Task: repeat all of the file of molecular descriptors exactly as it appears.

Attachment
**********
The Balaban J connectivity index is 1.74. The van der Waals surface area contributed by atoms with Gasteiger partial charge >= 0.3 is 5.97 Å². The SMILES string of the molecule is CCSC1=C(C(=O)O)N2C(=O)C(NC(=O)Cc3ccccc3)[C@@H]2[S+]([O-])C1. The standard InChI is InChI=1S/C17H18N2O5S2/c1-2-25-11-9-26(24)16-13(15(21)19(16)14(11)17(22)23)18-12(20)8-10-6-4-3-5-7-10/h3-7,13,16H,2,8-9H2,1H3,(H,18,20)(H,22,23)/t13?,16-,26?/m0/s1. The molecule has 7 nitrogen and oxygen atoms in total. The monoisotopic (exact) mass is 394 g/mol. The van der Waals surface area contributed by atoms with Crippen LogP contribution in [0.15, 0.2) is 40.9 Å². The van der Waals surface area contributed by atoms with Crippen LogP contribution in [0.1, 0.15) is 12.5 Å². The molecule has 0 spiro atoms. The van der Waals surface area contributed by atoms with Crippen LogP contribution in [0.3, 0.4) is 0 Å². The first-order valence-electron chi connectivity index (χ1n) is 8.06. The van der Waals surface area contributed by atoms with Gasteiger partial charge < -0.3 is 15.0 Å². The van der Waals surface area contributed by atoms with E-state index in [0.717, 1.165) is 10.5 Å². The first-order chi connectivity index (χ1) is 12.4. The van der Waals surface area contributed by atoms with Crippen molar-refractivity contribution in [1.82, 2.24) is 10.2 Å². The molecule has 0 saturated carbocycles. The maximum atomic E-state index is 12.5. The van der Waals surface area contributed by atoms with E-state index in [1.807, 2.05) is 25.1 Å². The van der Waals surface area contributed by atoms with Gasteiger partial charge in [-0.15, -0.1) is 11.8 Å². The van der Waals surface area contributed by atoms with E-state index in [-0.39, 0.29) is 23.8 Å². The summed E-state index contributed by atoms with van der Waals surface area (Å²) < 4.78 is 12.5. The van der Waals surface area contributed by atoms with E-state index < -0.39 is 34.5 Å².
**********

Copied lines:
The Balaban J connectivity index is 1.74. The van der Waals surface area contributed by atoms with Gasteiger partial charge >= 0.3 is 5.97 Å². The SMILES string of the molecule is CCSC1=C(C(=O)O)N2C(=O)C(NC(=O)Cc3ccccc3)[C@@H]2[S+]([O-])C1. The standard InChI is InChI=1S/C17H18N2O5S2/c1-2-25-11-9-26(24)16-13(15(21)19(16)14(11)17(22)23)18-12(20)8-10-6-4-3-5-7-10/h3-7,13,16H,2,8-9H2,1H3,(H,18,20)(H,22,23)/t13?,16-,26?/m0/s1. The molecule has 7 nitrogen and oxygen atoms in total. The monoisotopic (exact) mass is 394 g/mol. The van der Waals surface area contributed by atoms with Crippen LogP contribution in [0.15, 0.2) is 40.9 Å². The van der Waals surface area contributed by atoms with Crippen LogP contribution in [0.1, 0.15) is 12.5 Å². The molecule has 0 spiro atoms. The van der Waals surface area contributed by atoms with Crippen LogP contribution in [0.3, 0.4) is 0 Å². The first-order valence-electron chi connectivity index (χ1n) is 8.06. The van der Waals surface area contributed by atoms with Gasteiger partial charge < -0.3 is 15.0 Å². The van der Waals surface area contributed by atoms with E-state index in [0.717, 1.165) is 10.5 Å². The first-order chi connectivity index (χ1) is 12.4. The van der Waals surface area contributed by atoms with Crippen molar-refractivity contribution in [1.82, 2.24) is 10.2 Å². The molecule has 0 saturated carbocycles. The maximum atomic E-state index is 12.5. The van der Waals surface area contributed by atoms with E-state index in [1.807, 2.05) is 25.1 Å². The van der Waals surface area contributed by atoms with Gasteiger partial charge in [-0.15, -0.1) is 11.8 Å². The van der Waals surface area contributed by atoms with E-state index in [-0.39, 0.29) is 23.8 Å². The summed E-state index contributed by atoms with van der Waals surface area (Å²) < 4.78 is 12.5. The van der Waals surface area contributed by atoms with E-state index < -0.39 is 34.5 Å².